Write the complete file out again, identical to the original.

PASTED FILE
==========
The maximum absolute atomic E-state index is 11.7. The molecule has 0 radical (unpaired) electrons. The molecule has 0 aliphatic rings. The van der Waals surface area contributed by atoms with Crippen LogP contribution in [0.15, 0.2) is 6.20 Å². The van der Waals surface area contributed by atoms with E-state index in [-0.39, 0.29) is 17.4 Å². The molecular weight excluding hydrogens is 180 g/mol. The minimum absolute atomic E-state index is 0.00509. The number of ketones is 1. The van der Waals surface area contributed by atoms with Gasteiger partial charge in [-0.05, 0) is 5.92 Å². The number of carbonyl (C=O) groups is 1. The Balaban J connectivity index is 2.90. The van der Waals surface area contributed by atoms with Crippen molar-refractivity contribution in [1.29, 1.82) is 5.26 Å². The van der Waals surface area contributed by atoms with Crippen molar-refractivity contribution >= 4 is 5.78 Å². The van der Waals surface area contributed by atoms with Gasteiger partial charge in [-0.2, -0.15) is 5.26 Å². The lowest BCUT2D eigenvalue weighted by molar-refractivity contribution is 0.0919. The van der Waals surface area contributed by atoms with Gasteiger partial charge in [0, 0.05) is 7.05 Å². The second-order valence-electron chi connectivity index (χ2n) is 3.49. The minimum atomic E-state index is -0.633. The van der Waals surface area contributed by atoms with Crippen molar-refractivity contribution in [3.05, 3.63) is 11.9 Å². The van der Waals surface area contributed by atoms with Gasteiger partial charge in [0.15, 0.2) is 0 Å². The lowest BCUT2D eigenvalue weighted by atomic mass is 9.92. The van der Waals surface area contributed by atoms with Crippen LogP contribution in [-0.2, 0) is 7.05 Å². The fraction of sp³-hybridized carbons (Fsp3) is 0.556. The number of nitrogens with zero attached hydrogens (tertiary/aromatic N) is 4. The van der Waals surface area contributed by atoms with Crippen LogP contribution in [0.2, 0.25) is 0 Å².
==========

The maximum absolute atomic E-state index is 11.7. The molecule has 0 radical (unpaired) electrons. The molecule has 0 aliphatic rings. The van der Waals surface area contributed by atoms with Crippen LogP contribution in [0.15, 0.2) is 6.20 Å². The van der Waals surface area contributed by atoms with E-state index in [-0.39, 0.29) is 17.4 Å². The molecular weight excluding hydrogens is 180 g/mol. The minimum absolute atomic E-state index is 0.00509. The number of ketones is 1. The van der Waals surface area contributed by atoms with Gasteiger partial charge in [-0.05, 0) is 5.92 Å². The number of carbonyl (C=O) groups is 1. The Balaban J connectivity index is 2.90. The van der Waals surface area contributed by atoms with Crippen molar-refractivity contribution in [1.29, 1.82) is 5.26 Å². The van der Waals surface area contributed by atoms with Crippen molar-refractivity contribution >= 4 is 5.78 Å². The van der Waals surface area contributed by atoms with Gasteiger partial charge in [-0.2, -0.15) is 5.26 Å². The lowest BCUT2D eigenvalue weighted by molar-refractivity contribution is 0.0919. The van der Waals surface area contributed by atoms with Gasteiger partial charge in [0, 0.05) is 7.05 Å². The second-order valence-electron chi connectivity index (χ2n) is 3.49. The minimum atomic E-state index is -0.633. The van der Waals surface area contributed by atoms with Crippen molar-refractivity contribution in [3.05, 3.63) is 11.9 Å². The van der Waals surface area contributed by atoms with Gasteiger partial charge in [0.15, 0.2) is 0 Å². The lowest BCUT2D eigenvalue weighted by atomic mass is 9.92. The van der Waals surface area contributed by atoms with Crippen LogP contribution in [-0.2, 0) is 7.05 Å². The fraction of sp³-hybridized carbons (Fsp3) is 0.556. The number of nitrogens with zero attached hydrogens (tertiary/aromatic N) is 4. The van der Waals surface area contributed by atoms with Crippen LogP contribution in [0.2, 0.25) is 0 Å².